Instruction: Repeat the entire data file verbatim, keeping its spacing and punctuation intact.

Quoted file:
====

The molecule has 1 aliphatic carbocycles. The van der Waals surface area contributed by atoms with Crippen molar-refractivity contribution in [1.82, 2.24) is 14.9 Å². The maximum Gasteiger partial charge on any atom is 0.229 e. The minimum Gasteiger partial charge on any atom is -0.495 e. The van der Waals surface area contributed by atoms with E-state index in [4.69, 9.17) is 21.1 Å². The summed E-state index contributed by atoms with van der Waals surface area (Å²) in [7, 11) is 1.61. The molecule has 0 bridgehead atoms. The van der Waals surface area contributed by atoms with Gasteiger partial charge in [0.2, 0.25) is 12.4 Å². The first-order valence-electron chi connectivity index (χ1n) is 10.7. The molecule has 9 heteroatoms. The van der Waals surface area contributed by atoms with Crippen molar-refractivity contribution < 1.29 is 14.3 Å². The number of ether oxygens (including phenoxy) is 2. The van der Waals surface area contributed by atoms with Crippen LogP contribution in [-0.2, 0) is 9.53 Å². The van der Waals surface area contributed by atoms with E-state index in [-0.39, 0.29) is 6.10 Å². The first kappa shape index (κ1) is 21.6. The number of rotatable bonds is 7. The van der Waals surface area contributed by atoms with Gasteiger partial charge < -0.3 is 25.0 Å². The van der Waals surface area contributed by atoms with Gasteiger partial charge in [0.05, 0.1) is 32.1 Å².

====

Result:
The molecule has 1 aliphatic carbocycles. The van der Waals surface area contributed by atoms with Crippen molar-refractivity contribution in [1.82, 2.24) is 14.9 Å². The maximum Gasteiger partial charge on any atom is 0.229 e. The minimum Gasteiger partial charge on any atom is -0.495 e. The van der Waals surface area contributed by atoms with E-state index in [4.69, 9.17) is 21.1 Å². The summed E-state index contributed by atoms with van der Waals surface area (Å²) in [7, 11) is 1.61. The molecule has 0 bridgehead atoms. The van der Waals surface area contributed by atoms with Gasteiger partial charge in [0.2, 0.25) is 12.4 Å². The first-order valence-electron chi connectivity index (χ1n) is 10.7. The molecule has 9 heteroatoms. The van der Waals surface area contributed by atoms with Crippen molar-refractivity contribution < 1.29 is 14.3 Å². The number of ether oxygens (including phenoxy) is 2. The van der Waals surface area contributed by atoms with Crippen LogP contribution in [-0.2, 0) is 9.53 Å². The van der Waals surface area contributed by atoms with E-state index in [-0.39, 0.29) is 6.10 Å². The first kappa shape index (κ1) is 21.6. The number of rotatable bonds is 7. The van der Waals surface area contributed by atoms with Gasteiger partial charge < -0.3 is 25.0 Å². The van der Waals surface area contributed by atoms with Gasteiger partial charge in [0.05, 0.1) is 32.1 Å².